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Walson K. Metzger
B.S. 2001, University of Florida
Thesis Advisor: Andrew P. Thomas, Ph.D.
Department of Pharmacology and Physiology
Tuesday, December 15, 2009
2:00 p.m., MSB H-609B
The Protein Kinase C (PKC) family of serine-threonine kinases act as key elements in signaling pathways regulating a wide variety of essential cellular functions. Conventional and Novel PKCs are activated through the receptor-dependent phospholipase c (PLC)/ inositol triphosphate (IP3) / Ca2+ signaling pathway that leads to Ca2+ oscillations and waves (spatio-temporal organization) in hepatocytes. Since oscillatory PKC activation has been observed in parallel with the Ca2+ oscillations, and PKC has been shown to modulate aspects of the PLC/IP3/Ca2+ pathway, there is a strong possibility that this kinase family may participate in the feedback effects driving and modulating Ca2+ oscillations. Upon examining actions of broad specificity PKC activators and inhibitors on hormone-evoked Ca2+ oscillations in rat hepatocytes, we found that both PKC activation and inhibition led to similar responses: slowing of frequency or termination of Ca2+ oscillations, and broadening of individual Ca2+ spikes. A possible explanation for this observation is that PKC isoforms may have different targets that oppose one another, such that broad specificity activators and inhibitors yield a similar phenotype.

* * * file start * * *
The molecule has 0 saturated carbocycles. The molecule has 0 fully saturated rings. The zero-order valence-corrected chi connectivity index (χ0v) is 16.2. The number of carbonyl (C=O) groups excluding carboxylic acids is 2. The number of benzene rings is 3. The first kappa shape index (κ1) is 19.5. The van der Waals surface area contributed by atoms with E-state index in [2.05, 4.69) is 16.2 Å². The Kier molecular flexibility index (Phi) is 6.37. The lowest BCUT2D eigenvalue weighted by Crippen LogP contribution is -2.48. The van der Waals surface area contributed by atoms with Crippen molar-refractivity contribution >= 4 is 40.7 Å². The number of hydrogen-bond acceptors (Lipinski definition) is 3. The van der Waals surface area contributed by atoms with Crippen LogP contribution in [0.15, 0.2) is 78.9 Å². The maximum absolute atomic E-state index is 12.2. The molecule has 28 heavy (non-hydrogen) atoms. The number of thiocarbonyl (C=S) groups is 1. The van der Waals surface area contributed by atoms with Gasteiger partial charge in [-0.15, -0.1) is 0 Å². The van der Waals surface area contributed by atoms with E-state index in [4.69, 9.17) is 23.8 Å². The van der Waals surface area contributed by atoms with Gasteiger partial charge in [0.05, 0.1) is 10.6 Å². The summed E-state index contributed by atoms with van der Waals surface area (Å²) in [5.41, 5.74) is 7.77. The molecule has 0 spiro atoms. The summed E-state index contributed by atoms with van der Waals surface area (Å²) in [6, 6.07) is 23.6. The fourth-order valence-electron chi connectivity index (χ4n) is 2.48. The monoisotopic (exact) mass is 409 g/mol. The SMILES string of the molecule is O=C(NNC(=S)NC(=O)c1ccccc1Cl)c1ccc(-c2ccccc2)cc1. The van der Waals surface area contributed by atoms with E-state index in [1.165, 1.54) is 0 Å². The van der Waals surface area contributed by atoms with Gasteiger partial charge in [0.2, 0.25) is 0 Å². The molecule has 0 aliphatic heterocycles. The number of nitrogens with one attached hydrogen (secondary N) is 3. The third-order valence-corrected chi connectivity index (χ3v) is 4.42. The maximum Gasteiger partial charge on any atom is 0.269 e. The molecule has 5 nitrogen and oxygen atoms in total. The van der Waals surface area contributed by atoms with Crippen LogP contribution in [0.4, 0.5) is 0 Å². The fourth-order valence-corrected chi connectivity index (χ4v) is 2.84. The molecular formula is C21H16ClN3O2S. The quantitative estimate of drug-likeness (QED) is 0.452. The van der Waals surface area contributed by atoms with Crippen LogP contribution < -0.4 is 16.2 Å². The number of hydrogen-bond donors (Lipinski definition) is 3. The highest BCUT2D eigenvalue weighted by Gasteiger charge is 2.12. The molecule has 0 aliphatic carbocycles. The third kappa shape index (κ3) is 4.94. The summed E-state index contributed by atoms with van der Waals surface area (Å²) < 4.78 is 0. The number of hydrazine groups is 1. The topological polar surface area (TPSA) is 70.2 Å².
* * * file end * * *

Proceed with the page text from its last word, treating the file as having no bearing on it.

One tool often used in the study of PKC is down-regulation of phorbol-sensitive isoforms by chronic exposure to Phorbol-12-myristate-13-acetate (PMA). Western blot confirmed that PMA down-regulation (PMA-DR) depleted overnight cultured heptacytes of PMA-sensitive PKC isoforms (á, â, ä, å). When PMA-DR hepatocytes were exposed to 10ìM PE, a dose that normally causes cells to oscillate, the Ca2+ oscillations were markedly broader (slower rise and fall) and many cells displayed peak and plateau responses and were essentially non-oscillatory. With this dramatic shift in phenotype, we decided to investigate the Ca2+ signaling targets affected by PKC down-regulation. We tested the functions and activity of proteins and organelles with essential roles in the Ca2+ signaling pathway, including phospholipase C (PLC), IP3-Receptor, sarco/endoplasmic reticulum Ca2+ -ATPase (SERCA), plasma membrane Ca2+ -ATPase (PMCA), store-operated Ca2+ entry (SOCE), mitochondrial Ca2+ handling, and IP3- metabolism. We concluded that the major targets of PKC feedback are IP3-metabolism and PLC activity, with PMA-DR hepatocytes displaying larger IP3 responses and greater PLC activity than control cells. The Ca2+ wave propagation velocity in PMA-DR cells was significantly reduced when compared to control cells. In order to investigate the role of individual PKC isoforms in Ca2+ signaling, we used selective peptide PKC modulators conjugated to HIV-TAT for plasma membrane permeability. These studies showed that PKCä activation, and PKCâI inhibition both increased the frequency of Ca2+ oscillations. Further analysis of the effect of these isoform-selective peptides on the targets we identified using PMA-DR, indicated that PKCä activation increased cytosolic IP3 while PKCâI inhibition increased PLC activity upon agonist stimulation. These results show that PKC feedback plays a major role in shaping and modulating Ca2+ oscillations and waves, and that individual PKC isoform activity has the potential to affect distinct cellular targets.